9. BEETROOT EGG DYE
Beet juice made from boiled beets, vinegar and salt makes a beautiful dye for eggs. You can create a range of Easter “eye candy” by soaking eggs for different lengths of time. A five minute soak will give your eggs a delicate kiss of pale pink, while a soak overnight will turn them a vibrant magenta hue. Keep in mind that the egg color you start with can also impact your final tint. White shelled eggs will produce pinker hues while brown shelled eggs can achieve darker, marooned toned results. Once eggs have reached the desired color, rub them with a little grapeseed or vegetable oil – so they shine – and place them in a clean egg carton to dry.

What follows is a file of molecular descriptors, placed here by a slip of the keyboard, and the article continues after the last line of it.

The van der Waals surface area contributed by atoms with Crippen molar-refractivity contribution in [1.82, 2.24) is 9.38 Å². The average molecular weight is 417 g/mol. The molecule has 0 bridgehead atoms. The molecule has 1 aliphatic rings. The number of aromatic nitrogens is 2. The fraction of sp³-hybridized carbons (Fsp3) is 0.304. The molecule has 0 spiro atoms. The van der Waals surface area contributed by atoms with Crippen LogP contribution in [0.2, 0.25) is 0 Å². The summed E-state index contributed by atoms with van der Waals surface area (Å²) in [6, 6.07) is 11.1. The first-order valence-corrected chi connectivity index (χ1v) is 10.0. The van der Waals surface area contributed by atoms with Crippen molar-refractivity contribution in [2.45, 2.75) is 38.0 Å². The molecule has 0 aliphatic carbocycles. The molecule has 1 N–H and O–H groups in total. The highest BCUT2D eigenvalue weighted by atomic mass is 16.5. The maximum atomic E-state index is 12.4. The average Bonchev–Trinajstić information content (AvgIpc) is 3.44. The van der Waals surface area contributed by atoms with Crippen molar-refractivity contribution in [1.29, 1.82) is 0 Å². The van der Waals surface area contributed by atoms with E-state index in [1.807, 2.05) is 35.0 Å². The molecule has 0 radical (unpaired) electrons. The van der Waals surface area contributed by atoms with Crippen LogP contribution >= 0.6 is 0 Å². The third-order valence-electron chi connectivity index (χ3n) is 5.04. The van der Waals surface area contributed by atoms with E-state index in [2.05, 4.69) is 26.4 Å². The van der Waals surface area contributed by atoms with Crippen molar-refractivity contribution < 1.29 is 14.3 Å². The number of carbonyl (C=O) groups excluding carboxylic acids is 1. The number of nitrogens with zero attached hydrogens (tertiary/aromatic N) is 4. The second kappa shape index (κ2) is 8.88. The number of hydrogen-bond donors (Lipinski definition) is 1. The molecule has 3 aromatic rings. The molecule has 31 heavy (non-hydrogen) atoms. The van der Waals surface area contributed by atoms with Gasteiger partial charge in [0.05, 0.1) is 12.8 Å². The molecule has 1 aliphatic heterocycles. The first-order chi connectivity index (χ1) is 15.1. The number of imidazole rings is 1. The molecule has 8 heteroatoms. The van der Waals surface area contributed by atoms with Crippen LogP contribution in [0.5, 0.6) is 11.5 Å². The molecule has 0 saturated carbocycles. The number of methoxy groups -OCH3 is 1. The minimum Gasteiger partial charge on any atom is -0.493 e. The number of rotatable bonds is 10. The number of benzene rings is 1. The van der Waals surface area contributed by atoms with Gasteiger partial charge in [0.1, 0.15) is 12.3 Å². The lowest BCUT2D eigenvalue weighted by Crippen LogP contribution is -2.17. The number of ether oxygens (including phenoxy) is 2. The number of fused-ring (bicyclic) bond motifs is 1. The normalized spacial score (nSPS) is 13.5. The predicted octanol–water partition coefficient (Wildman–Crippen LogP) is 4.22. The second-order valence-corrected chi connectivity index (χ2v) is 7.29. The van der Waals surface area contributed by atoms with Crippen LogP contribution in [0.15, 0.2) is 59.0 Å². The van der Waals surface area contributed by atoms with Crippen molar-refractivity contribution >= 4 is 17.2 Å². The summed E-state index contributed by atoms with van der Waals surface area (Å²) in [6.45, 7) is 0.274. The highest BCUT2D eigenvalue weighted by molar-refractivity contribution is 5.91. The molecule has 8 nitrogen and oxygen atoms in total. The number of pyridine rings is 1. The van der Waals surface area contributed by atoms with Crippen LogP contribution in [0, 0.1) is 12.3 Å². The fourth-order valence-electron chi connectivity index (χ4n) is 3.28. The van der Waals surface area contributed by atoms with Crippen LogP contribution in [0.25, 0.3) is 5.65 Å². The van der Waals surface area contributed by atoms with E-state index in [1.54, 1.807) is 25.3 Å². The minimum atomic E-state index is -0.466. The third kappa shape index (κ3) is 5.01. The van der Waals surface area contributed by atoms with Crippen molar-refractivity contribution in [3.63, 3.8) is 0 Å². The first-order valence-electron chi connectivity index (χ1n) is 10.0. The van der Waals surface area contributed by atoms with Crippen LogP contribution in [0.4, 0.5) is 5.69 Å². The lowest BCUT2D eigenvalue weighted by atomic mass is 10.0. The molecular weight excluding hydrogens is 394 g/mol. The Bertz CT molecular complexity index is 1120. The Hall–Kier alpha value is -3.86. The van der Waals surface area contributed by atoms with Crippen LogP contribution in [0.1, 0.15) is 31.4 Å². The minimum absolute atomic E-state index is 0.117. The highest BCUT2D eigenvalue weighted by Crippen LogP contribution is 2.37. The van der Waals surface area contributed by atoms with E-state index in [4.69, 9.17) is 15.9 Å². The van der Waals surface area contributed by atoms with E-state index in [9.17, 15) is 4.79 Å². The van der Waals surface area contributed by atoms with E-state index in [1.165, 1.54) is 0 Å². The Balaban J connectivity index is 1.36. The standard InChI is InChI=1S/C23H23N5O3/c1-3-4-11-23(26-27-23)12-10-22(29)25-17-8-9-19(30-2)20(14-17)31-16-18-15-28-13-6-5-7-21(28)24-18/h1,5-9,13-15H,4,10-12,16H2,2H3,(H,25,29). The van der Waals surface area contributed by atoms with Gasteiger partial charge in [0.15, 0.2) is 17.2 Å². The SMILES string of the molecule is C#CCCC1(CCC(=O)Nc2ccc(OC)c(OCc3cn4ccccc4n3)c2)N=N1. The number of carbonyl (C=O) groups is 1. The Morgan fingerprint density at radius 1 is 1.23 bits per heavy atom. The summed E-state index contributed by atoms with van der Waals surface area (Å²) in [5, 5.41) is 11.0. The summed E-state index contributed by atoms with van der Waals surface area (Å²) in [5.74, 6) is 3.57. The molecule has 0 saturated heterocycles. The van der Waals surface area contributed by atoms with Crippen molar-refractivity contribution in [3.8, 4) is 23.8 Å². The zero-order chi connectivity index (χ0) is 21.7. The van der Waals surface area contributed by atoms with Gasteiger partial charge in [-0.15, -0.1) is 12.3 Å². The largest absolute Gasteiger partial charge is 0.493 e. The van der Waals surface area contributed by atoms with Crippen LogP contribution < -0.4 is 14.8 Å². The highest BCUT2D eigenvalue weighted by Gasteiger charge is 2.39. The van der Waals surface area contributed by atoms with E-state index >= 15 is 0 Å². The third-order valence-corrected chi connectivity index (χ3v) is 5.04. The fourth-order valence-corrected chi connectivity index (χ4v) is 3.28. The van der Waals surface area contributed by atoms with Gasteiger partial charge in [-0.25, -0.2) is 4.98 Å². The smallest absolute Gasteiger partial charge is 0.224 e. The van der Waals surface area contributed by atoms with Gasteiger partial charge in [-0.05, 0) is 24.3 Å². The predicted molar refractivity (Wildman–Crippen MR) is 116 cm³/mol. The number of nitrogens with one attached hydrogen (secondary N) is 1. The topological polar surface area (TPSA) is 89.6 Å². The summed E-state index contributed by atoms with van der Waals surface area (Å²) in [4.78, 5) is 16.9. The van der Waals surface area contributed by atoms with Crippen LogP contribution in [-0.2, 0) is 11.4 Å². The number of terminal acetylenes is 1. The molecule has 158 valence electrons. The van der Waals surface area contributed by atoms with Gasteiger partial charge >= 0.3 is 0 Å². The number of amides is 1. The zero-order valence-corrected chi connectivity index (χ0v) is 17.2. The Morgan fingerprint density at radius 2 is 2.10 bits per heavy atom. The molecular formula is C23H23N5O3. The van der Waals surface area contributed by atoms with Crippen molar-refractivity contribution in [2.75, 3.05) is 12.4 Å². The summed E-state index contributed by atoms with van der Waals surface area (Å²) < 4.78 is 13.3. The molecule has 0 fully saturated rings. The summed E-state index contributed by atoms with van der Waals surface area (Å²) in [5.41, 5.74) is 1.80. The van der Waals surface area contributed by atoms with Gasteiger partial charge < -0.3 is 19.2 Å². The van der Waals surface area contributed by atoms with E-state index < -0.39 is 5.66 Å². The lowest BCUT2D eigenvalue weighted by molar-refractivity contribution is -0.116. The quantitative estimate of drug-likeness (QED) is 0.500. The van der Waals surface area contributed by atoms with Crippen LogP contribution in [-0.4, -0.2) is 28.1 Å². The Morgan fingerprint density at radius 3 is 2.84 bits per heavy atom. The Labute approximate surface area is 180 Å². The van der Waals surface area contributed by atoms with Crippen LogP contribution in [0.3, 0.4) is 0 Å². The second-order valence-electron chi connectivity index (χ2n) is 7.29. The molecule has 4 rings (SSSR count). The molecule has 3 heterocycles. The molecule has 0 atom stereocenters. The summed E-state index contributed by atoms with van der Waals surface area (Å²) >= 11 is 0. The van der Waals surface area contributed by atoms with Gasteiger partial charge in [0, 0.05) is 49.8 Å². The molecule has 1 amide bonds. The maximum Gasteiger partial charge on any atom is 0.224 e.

There are a rainbow of other vegetables to help add pops of naturally beautiful color to your tablescapes. Save your onion skins to dye your eggs. Yellow skins produce earthy orange and rust hues, while red onion skins create lavender hues. Shredded purple cabbage will create beautiful blue tones on white shells and green tones on brown shells. Teas and some spices can also make colorful egg dyes. If you’re going for a bright, sunny yellow – a little ground turmeric will do the trick. And don’t let the creativity end with color, try using herbs or small blossoms as stencils to create designs from the earth on your dyed eggs.
Blue is one of the rarer pigments found in foods, but it can bring a beautiful pop of natural color to not only dyed eggs, but to baked goods and more. Discover more about natural ways to turn foods blue.